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Old 05-12-2007, 01:13 PM   #1
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Why do engine bearings look like this:

and not this:


I don't even know how the top ones could be considered a bearing, since they have no moving parts???
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Old 05-12-2007, 01:35 PM   #2
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With interfaces like rod bearing, the important thing is very tight tolerances to reduce play or slop in the joint. The more moving parts you have, the more slop is present. Where something simply spins and has no forces from the side, like in a transmission, roller bearings work well. But a crankshaft experiences high forces from the side.
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Old 05-12-2007, 01:35 PM   #3
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Take a look at the crankshaft...any crankshaft. Notice how it is designed.

Only place a roller bearing could work would be the front of it.

And a bearing does not have to be a roller in desgin. Bearings are designed for one thing only, and that is to cut down friction. So long as the bearing material is softer than the metal it is protecting. Often times cam, main, and rod bearings are known as "sacrificial" bearings because they WILL wear out before the assemblies do.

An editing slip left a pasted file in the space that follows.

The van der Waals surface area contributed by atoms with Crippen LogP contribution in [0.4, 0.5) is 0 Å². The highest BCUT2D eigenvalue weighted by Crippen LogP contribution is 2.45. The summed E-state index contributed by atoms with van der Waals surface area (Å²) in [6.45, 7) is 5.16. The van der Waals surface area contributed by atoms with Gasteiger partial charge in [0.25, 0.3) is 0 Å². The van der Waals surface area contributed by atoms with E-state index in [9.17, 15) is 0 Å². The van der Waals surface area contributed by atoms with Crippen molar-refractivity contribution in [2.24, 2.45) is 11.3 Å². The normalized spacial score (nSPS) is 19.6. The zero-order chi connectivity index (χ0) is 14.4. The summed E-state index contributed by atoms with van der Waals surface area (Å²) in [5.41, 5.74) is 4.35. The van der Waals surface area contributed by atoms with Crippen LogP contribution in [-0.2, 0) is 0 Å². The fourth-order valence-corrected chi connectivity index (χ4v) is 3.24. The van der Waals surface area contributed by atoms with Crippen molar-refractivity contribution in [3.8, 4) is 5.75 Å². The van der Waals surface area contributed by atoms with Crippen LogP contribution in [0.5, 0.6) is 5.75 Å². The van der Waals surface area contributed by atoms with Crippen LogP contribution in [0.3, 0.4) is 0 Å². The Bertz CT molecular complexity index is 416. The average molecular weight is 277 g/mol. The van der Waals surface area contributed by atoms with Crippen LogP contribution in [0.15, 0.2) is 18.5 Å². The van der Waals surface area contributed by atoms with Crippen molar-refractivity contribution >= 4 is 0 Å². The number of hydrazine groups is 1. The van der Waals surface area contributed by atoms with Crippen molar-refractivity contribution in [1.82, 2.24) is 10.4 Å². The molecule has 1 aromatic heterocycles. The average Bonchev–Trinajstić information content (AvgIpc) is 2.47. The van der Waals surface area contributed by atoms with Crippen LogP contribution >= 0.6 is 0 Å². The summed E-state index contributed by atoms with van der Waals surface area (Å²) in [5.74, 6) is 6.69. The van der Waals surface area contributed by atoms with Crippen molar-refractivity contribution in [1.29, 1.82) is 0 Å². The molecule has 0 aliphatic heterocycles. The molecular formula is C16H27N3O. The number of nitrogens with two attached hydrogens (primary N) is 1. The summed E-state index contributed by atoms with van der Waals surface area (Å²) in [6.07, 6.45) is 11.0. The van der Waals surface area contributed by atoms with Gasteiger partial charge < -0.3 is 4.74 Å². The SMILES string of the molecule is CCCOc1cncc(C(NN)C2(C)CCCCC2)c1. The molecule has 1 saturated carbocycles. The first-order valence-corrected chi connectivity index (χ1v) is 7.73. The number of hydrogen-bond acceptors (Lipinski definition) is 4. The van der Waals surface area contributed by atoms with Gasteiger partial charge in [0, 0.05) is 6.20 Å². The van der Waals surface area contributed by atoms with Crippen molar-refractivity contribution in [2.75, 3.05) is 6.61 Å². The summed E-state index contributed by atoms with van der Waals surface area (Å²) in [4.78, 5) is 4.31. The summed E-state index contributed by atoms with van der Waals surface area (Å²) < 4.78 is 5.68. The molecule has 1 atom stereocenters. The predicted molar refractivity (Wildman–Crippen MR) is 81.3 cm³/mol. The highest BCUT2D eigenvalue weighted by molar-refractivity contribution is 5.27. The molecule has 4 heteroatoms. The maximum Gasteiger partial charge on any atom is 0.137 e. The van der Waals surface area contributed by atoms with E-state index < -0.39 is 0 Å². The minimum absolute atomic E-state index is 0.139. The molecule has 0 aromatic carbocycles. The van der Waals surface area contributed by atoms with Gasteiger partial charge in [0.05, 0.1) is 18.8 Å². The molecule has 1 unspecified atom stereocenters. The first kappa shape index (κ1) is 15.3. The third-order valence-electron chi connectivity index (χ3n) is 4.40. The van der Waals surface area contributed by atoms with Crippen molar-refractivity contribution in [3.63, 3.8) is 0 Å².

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Old 05-12-2007, 04:27 PM   #4
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So shouldn't they technically be called bushings?
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Old 05-12-2007, 09:39 PM   #5
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bearing: a machine part in which another part (as a journal or pin) turns or slides

bushing: usually removable cylindrical lining for an opening (as of a mechanical part) used to limit the size of the opening, resist abrasion, or serve as a guide

This is the Merriam-webster definitions
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Old 05-13-2007, 04:08 PM   #6
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The whole thing to remember is that the metal ideally never makes contact with metal. The crank actually floats suspended on a layer of oil that keeps it from contacting the bearing.
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